8 Fool Proof Ways to Fight Your Phone Addiction


monitoring screentime

I write about the use of screens a lot because I’m a mom and a psychiatrist, and I witness every day how tricky this world of technology is for us to navigate. I am proud to report I am currently at the lowest screen time use I’ve ever had (at least since smartphones were created), and I’m embarrassed to admit that it’s actually quite hard and requires very intentional actions on my part.

But you guys, I’m learning it’s SO worth it. I enjoy my kids so much more when I’m not feeling the pull of my phone calling me to check it again. I’m less irritable and snappy when I’m not interacting with them while also texting people or looking up random stories or videos online. My husband and I have much more meaningful conversations when there are no phones in sight. My brain feels more focused and I’m happier.

I know it’s tough, but if you are like me and can softly and quietly admit you have an addiction to your phone, I encourage you to try to incorporate the following steps into your daily life. It will make you a happier, less stressed, and more present person.

Hide Your Phone

I hide my phone in my bedroom as often as possible, but especially during evening hours and family time. I also intentionally lose it on weekends. This subscribes to the “out of sight out of mind” philosophy, and it works well for me.

Monitor Your Usage

I’m aware of my screen time. I now use the iPhone feature that monitors my screen time on all of my devices. Sometimes it’s not pretty, but I can no longer use ignorance as my excuse for not realizing how often I am on my phone. I also like that it breaks down use by function so I can see how I’m spending my time on screens and allows me to set tangible goals on certain areas I want to cut down on.

Delete Addictive Apps

Delete any apps off your phone that you check more than a few times a day. Just do it. It’s like ripping off a band-aid. Once they’re gone you’ll feel so much better!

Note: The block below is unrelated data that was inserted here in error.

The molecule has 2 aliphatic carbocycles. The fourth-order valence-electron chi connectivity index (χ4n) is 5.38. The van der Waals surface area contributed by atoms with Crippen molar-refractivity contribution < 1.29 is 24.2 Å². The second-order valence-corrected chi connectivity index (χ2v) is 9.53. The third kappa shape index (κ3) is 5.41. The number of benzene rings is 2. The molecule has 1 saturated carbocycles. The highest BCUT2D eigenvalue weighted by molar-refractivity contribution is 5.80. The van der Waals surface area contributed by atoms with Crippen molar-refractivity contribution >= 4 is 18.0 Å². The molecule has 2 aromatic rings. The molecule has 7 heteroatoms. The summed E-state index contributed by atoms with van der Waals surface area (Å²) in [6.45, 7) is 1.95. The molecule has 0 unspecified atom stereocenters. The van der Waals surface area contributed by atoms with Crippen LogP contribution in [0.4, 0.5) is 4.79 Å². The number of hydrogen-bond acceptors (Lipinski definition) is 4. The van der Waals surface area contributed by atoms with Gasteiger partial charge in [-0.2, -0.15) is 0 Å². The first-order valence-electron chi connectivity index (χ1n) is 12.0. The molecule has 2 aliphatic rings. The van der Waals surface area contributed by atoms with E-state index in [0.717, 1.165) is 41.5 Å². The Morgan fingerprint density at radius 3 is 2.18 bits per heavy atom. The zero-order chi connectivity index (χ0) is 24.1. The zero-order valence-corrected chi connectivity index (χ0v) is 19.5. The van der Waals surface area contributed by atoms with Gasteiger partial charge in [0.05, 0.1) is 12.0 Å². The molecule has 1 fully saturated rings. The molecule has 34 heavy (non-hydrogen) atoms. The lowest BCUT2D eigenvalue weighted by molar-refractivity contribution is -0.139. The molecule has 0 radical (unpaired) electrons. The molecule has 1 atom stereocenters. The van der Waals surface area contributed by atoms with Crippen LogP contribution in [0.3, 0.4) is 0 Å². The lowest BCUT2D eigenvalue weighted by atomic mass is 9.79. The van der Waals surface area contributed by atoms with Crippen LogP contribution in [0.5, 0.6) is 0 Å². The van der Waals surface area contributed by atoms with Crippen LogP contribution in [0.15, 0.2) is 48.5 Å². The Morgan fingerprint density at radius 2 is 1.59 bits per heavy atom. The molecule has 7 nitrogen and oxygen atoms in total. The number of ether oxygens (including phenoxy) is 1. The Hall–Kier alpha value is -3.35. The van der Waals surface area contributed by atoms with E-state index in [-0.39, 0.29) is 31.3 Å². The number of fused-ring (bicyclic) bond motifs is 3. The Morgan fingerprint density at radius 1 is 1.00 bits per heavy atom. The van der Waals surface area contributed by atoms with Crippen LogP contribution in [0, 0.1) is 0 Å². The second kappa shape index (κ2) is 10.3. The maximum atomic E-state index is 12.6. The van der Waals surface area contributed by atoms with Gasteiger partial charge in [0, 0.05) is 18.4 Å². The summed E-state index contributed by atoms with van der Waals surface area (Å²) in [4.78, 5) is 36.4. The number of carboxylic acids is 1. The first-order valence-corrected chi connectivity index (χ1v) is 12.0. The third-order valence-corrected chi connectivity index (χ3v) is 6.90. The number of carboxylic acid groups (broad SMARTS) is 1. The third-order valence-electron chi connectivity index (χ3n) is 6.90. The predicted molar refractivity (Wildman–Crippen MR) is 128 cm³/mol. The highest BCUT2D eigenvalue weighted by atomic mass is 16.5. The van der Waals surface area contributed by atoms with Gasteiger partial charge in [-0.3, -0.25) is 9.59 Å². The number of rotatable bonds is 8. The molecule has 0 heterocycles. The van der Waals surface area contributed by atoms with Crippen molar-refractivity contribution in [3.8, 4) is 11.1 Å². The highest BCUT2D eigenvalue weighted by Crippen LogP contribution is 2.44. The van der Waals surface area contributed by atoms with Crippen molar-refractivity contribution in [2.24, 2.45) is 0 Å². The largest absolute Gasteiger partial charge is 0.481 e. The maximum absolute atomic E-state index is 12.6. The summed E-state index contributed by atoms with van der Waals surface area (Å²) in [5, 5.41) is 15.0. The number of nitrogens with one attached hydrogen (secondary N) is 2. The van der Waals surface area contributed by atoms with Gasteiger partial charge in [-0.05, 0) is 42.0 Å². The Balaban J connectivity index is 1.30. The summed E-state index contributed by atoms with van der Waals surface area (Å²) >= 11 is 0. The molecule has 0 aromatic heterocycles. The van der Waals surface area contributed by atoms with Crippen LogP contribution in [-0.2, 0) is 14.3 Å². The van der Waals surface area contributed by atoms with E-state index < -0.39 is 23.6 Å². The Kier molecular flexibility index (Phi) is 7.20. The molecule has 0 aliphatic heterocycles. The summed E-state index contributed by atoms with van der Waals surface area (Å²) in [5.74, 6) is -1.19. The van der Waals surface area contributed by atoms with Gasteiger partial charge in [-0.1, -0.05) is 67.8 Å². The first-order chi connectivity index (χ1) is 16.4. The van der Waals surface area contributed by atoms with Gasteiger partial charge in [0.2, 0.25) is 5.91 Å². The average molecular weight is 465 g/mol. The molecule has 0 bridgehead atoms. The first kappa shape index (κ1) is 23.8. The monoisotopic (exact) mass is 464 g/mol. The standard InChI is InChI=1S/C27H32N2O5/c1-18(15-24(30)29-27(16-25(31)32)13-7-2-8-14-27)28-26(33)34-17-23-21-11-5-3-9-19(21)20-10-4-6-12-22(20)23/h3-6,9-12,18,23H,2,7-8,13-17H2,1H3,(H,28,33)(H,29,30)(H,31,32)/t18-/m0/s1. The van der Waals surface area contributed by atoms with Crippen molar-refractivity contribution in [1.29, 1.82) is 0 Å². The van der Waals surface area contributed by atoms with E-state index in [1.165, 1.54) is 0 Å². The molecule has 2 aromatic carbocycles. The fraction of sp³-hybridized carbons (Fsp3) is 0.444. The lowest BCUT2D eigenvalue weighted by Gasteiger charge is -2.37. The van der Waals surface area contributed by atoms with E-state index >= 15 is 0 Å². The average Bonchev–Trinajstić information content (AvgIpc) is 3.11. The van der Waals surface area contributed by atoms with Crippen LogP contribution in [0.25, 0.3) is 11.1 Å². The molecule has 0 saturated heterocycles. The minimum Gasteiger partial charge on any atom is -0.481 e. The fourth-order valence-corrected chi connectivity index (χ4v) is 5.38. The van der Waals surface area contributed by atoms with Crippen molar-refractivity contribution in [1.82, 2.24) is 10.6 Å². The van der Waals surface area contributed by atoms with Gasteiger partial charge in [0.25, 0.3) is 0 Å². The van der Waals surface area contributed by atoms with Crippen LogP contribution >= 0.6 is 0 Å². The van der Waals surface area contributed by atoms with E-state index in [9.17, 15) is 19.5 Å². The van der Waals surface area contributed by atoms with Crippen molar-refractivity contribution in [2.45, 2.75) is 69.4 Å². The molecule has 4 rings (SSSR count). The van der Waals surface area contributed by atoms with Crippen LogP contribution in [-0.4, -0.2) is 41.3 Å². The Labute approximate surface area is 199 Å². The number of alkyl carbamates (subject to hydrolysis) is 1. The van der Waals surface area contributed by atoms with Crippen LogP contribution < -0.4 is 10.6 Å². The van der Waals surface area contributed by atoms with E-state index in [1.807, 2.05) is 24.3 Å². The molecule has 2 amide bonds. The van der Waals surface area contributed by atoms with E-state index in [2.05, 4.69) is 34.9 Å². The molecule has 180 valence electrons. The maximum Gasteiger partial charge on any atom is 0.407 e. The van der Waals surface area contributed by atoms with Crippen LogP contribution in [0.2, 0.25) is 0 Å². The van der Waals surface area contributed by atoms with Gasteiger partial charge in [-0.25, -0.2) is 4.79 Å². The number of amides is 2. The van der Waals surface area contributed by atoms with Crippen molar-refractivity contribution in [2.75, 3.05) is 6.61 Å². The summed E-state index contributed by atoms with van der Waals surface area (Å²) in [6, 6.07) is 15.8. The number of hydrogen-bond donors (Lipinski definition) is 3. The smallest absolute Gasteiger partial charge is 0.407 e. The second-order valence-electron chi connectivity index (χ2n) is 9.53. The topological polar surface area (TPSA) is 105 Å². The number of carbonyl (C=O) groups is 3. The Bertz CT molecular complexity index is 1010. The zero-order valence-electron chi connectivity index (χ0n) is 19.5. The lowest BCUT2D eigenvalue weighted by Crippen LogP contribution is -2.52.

Schedule Your Screentime

I set specific times to check social media each day. Usually sometime in the morning and again at night before bedtime. During the day I try to avoid checking anything because the next thing I know all I’ve done is scroll through Instagram stories for 20 minutes.

Keep It Out of the Bedroom

I take the phone out of my bedroom. I decided I want my first and last thoughts each day to be my own, not someone else’s. So I stop letting my phone be the last thing I see at night and the first thing I see in the morning. I am intentional about reading a book or having a good conversation with my husband before going to bed, and try to meditate for a few minutes before opening my eyes in the morning.

Take Good Pictures Without the Goal of Posting Them

Challenge yourself to take good pictures and NOT post them on social media. It’s harder than you think!

Keep Mealtime Sacred

Never ever allow screens at meals. Period. This goes for ALL family members. Work is no excuse.

Embrace Your Inner JOMO

Trade your fear of missing out (FOMO) for the joy of missing out (JOMO). It’s a shift in your perspective to stop FEARING what you are missing and be JOYFUL to have missed it instead. Find out more about what it takes to make this happen.

When any of these rules get sticky or I find myself backsliding, I remind myself that whatever I am role modeling now for my children will be thrown back in my face whenever they start having phones. So do I really want to have them talking to me while looking at a screen or getting irritated with me because I’m interrupting whatever they are doing online? Yeah, I don’t think so. Make the change today, you can do it!

How do you battle the daily screen use in your home?


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Meredith is a transplant to the Bay Area and has fallen in love with the weather, gorgeous scenery, and plethora of local wineries. A wife and mother of two, she works part-time as a Child and Adolescent Psychiatrist. She hails from Texas, where she attended the University of Texas and will always bleed orange. She then moved to Washington DC to attend Georgetown's School of Medicine, where she fell in love with her future husband, a fellow student, and has been happily married for almost a decade. She and her husband lived in Cincinnati, Ohio for several years for their medical training and found it the perfect place to start a family. She relocated to the Bay Area a few years ago and has quickly adapted to West Coast living. Meredith enjoys the balance of part-time working and full-time parenting and loves to write about this ongoing struggle. In her persistent drive to find more "me time", she actively pursues her interests in reading, running, soccer, baking, and wine tasting.


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